Celtics forward Robert Williams was separated from the team and put into self-isolation after testing positive for COVID-19 when the Celtics returned from their road game against the Heat Jan. 6. The 23-year-old hoped that his case would be asymptomatic, but it was not.
“I woke up in sweats,” Williams said. “One night, I’m going through not being able to sleep, every five seconds I’m pulling the cover off me and putting it back on me. It was kind of tough.”
It is not known how Williams contracted the virus, but he said that his daughter and her mother both tested positive a couple of days before he did. The Celtics were a few days into their four-game road trip at that point.
As part of the NBA’s protocols, in addition to daily testing, players are required to fill out a daily survey that asks, among other things, whether they have come into contact with anyone who has tested positive. It’s unclear whether Williams and his family members were in contact prior to his departure for the road trip.
For the first few days after his diagnosis, Williams said, the Celtics medical staff instructed him to simply rest, drink fluids, and try to eat.
“As the days progressed, I got strength back,” he said. “When I felt like I could move around and do stuff, I did a couple of stretches at home, just trying to stay on top of my conditioning, staying strong a little bit. But for the most part it was just downtime.”
Williams said he underwent a successful cardiac test Monday morning, and on Tuesday he took part in practice with the Celtics for the first time since his diagnosis. His status for Wednesday’s game against the 76ers has not been determined, but coach Brad Stevens said it appears likely that Williams will play.
“I’m feeling great,” Williams said. “Really just happy to be back out here with my guys. The test, it had me down a little bit, flu symptoms. But I’m here, so I can’t complain, man. I’m happy.”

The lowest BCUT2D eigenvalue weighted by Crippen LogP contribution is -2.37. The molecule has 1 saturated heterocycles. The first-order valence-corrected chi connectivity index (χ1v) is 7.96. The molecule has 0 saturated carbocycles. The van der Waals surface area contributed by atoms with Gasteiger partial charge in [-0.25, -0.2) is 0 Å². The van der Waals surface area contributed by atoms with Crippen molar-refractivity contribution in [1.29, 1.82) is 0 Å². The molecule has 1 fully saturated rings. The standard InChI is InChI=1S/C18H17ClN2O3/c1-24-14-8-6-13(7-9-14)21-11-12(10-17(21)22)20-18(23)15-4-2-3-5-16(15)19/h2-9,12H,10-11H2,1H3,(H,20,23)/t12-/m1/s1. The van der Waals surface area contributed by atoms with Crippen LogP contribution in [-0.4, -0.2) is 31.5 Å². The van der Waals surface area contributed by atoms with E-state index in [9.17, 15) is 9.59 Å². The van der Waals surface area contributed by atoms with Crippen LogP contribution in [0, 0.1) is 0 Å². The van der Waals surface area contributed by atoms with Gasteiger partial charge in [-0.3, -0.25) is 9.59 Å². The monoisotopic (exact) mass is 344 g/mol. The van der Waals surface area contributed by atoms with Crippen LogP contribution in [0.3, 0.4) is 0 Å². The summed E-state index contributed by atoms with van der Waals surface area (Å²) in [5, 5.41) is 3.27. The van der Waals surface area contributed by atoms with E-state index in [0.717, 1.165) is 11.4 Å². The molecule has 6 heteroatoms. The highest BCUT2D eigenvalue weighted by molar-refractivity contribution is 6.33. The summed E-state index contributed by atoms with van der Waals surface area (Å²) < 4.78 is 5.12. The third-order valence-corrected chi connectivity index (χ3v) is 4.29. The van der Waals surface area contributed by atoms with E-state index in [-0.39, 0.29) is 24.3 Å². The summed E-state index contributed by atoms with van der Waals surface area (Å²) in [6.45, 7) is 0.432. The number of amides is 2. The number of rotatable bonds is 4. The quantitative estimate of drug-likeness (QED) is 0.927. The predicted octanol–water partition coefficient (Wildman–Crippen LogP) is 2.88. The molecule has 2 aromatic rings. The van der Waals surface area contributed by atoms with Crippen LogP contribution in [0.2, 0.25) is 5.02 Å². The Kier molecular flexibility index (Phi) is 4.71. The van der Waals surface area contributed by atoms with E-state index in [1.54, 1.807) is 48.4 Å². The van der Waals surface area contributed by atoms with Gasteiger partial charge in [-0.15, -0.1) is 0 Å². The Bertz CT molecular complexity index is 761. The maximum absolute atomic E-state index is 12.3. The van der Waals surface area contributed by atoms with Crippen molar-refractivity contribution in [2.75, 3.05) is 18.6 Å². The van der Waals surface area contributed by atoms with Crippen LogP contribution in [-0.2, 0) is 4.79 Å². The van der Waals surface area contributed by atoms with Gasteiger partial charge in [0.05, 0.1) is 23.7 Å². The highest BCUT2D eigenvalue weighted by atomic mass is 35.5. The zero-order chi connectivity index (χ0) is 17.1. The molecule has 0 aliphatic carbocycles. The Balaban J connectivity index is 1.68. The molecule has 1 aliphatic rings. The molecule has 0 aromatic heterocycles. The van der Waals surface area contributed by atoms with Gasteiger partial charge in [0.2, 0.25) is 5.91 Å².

Williams said that his mother recently tested positive too, but that all of his family members who had the virus are now doing well.
Even though Williams was sidelined for nearly two weeks, he missed just three games because the Celtics had three others postponed. He said it was tough to be away from the team, but he was thankful to have such a strong support system.
“Even the players that didn’t test positive, we were all checking in on each other every day within the group text message, just telling people to stay safe, stay healthy, check in on people’s family members,” he said.
Celtics forward Jayson Tatum and guard Carsen Edwards, who tested positive for COVID-19 a few days after Williams, remain out for Wednesday’s game. Stevens hinted that there is a chance Tatum could join the team for the second game of this two-game set against the 76ers Friday.
There was some uncertainty about whether Wednesday’s game would be played at all after Philadelphia’s game in Oklahoma City Sunday was postponed because of the 76ers’ COVID-19 contact tracing. But the Celtics left for Philadelphia Tuesday afternoon, and it appears the games will go on.
With Tatum’s return seemingly approaching, the Celtics’ primary rotation could soon be close to whole for the first time this season. Point guard Kemba Walker made his season debut against the Knicks Sunday after missing the first 11 games with left knee issues, and Stevens said that Walker had no complications afterward and was a full participant in Tuesday’s practice.
“We don’t have a shot if Kemba Walker — if we don’t let him be him,” Stevens said. “And I think that’s really important.
“That’s the great thing about Kemba — when he comes back, he’s going to be everything that he’s always been, and he’s a great encourager of everyone else to continue doing what they’re doing.”